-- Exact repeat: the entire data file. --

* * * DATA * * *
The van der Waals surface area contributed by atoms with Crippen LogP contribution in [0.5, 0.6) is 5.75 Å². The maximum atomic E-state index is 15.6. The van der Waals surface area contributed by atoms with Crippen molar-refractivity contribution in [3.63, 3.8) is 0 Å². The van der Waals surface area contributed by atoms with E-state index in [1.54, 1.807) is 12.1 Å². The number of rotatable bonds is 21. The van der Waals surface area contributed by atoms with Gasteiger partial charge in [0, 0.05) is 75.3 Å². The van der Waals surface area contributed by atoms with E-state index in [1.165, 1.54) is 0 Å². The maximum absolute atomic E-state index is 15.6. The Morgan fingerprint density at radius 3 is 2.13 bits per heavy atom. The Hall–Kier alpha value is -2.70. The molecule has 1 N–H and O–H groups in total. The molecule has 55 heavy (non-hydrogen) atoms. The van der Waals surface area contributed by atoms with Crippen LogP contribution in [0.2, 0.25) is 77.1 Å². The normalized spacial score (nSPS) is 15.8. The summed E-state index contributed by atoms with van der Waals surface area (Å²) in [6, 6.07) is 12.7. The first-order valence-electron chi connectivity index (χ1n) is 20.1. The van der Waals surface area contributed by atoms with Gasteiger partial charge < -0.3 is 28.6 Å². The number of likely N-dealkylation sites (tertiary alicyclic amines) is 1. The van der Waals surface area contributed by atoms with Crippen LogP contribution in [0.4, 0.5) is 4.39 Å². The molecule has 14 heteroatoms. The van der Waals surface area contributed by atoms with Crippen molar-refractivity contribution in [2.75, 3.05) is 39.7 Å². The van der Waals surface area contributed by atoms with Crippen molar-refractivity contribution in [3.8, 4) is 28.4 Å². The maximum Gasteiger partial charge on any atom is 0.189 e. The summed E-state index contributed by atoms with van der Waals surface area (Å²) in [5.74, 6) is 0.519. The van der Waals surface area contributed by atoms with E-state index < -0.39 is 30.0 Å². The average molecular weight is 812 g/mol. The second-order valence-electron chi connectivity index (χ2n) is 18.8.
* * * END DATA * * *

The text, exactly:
The van der Waals surface area contributed by atoms with Crippen LogP contribution in [0.5, 0.6) is 5.75 Å². The maximum atomic E-state index is 15.6. The van der Waals surface area contributed by atoms with Crippen molar-refractivity contribution in [3.63, 3.8) is 0 Å². The van der Waals surface area contributed by atoms with E-state index in [1.54, 1.807) is 12.1 Å². The number of rotatable bonds is 21. The van der Waals surface area contributed by atoms with Gasteiger partial charge in [0, 0.05) is 75.3 Å². The van der Waals surface area contributed by atoms with E-state index in [1.165, 1.54) is 0 Å². The maximum absolute atomic E-state index is 15.6. The Morgan fingerprint density at radius 3 is 2.13 bits per heavy atom. The Hall–Kier alpha value is -2.70. The molecule has 1 N–H and O–H groups in total. The molecule has 55 heavy (non-hydrogen) atoms. The van der Waals surface area contributed by atoms with Crippen LogP contribution in [0.2, 0.25) is 77.1 Å². The normalized spacial score (nSPS) is 15.8. The summed E-state index contributed by atoms with van der Waals surface area (Å²) in [6, 6.07) is 12.7. The first-order valence-electron chi connectivity index (χ1n) is 20.1. The van der Waals surface area contributed by atoms with Gasteiger partial charge < -0.3 is 28.6 Å². The number of likely N-dealkylation sites (tertiary alicyclic amines) is 1. The van der Waals surface area contributed by atoms with Crippen LogP contribution in [0.4, 0.5) is 4.39 Å². The molecule has 14 heteroatoms. The van der Waals surface area contributed by atoms with Crippen molar-refractivity contribution in [2.75, 3.05) is 39.7 Å². The van der Waals surface area contributed by atoms with Crippen molar-refractivity contribution in [3.8, 4) is 28.4 Å². The maximum Gasteiger partial charge on any atom is 0.189 e. The summed E-state index contributed by atoms with van der Waals surface area (Å²) in [5.74, 6) is 0.519. The van der Waals surface area contributed by atoms with E-state index < -0.39 is 30.0 Å². The average molecular weight is 812 g/mol. The second-order valence-electron chi connectivity index (χ2n) is 18.8.